Your album release concert on Monday will benefit Madre. Can you tell me about them?
Yeah! They are a national organization that works with moms, specifically, and separated families. And they have a number of programs that work specifically in specific communities. We wanted to pick a beneficiary, in an organization, that was doing work that feels related to our story, of course, but also that is very specific and very direct. We wanted to highlight an organization that was doing specific work.
What’s your relationship like with your mother?
I would say my relationship with my mom is difficult, but I would not draw any type of straight line between me having a difficult relationship to my mother and me making a musical that has a difficult mother-daughter relationship. There’s too many digressions in between, and there’s too many specifics in between. But I can certainly relate to that aspect of the story.
I would say, more than I’m interested in dysfunctional family relationships, or even, expanding on a topic like disenfranchisement, I’m actually interested most in creation of family and creation of relationships. So creation rather than destruction or fixing. And that’s something I probably contribute most [to a creative collaboration], besides technical and musical things: I’ve been putting together really interesting assembled families in different ways for a long time. And that always interests me, that act of creation.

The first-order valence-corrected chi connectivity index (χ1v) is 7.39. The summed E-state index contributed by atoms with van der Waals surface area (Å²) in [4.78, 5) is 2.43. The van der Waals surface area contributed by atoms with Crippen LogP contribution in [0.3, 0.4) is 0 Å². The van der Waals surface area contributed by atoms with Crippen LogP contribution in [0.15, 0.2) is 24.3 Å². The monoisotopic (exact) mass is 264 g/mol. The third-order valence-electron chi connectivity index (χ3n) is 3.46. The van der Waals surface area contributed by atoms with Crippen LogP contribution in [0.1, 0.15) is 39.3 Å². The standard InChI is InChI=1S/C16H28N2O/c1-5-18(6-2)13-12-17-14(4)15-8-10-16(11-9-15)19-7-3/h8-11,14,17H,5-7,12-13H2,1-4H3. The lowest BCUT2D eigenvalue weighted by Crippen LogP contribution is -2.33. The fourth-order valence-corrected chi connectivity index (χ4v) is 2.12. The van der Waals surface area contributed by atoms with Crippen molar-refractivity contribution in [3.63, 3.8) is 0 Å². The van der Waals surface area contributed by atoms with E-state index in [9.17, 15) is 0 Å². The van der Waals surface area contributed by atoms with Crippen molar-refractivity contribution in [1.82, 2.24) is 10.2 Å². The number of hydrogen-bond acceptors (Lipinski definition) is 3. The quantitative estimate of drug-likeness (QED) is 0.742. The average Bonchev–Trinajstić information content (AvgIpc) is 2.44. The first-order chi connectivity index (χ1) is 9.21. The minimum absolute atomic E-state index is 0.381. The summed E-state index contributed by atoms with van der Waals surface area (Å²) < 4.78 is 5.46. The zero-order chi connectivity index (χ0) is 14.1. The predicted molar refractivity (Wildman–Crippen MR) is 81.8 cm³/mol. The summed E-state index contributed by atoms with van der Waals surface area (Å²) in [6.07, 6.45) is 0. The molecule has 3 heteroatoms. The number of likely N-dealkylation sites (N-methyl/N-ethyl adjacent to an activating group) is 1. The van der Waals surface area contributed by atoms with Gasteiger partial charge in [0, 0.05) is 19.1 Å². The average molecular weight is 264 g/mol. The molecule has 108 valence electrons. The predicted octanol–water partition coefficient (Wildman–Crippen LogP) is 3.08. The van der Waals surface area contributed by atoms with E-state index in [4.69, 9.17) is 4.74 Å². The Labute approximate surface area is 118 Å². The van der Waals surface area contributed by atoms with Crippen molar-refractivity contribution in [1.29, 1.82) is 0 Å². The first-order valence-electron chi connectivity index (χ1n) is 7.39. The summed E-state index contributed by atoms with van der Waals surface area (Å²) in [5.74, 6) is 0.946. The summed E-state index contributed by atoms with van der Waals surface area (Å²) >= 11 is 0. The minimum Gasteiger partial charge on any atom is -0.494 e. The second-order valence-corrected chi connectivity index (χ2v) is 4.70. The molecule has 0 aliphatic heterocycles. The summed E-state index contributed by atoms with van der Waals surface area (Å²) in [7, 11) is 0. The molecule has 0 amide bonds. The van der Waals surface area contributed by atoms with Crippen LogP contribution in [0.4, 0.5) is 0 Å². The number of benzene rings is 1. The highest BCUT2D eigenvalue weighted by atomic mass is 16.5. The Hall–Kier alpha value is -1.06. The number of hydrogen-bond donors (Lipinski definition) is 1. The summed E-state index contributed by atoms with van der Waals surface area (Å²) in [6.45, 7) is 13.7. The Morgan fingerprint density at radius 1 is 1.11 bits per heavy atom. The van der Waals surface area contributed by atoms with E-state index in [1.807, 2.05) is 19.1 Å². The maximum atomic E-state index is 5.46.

What are the responsibilities of artists under an oppressive government?
I think the responsibilities are the same, under an oppressive government or not. I certainly, on a personal level, feel more rage, currently, with this government, but I don’t feel like my responsibility as an artist has changed, and that is particular to me.
I believe this really strongly: Every artist gets to pick what kind of artist they want to be. So no pressure. But this is how I take that responsibility, which is that no matter who is in power, my responsibility is to tell the truth, starting with my truth, and then tell the truth for people who do not have access to tell the truth for themselves. And then, try to amplify and enhance things for those people. That is my responsibility as an artist.
And to process the things that don’t get written about, don’t get felt, don’t get shown in art, to provide comfort when people need it. I have always felt like that’s my job, no matter who’s in charge.
To be honest, it doesn’t feel more urgent to me now, but I think more about sustainability. Like, how can I keep doing this and take care of myself and take care of my communities at the same time? But that’s how I think about my responsibility as an artist. And to be honest, I will not judge someone who is like, “I just want to sing.” Like, cool. Like, totally cool.
That is not how I choose to do it.
Miss You Like Hell’s original cast recording is available on Ghostlight Records digitally on October 5th and on CD and in stores on November 16th. The label will celebrate the release with a party at Joe’s Pub on October 8th; see joespub.com for details.
Photo of Erin McKeown by Jo Chattman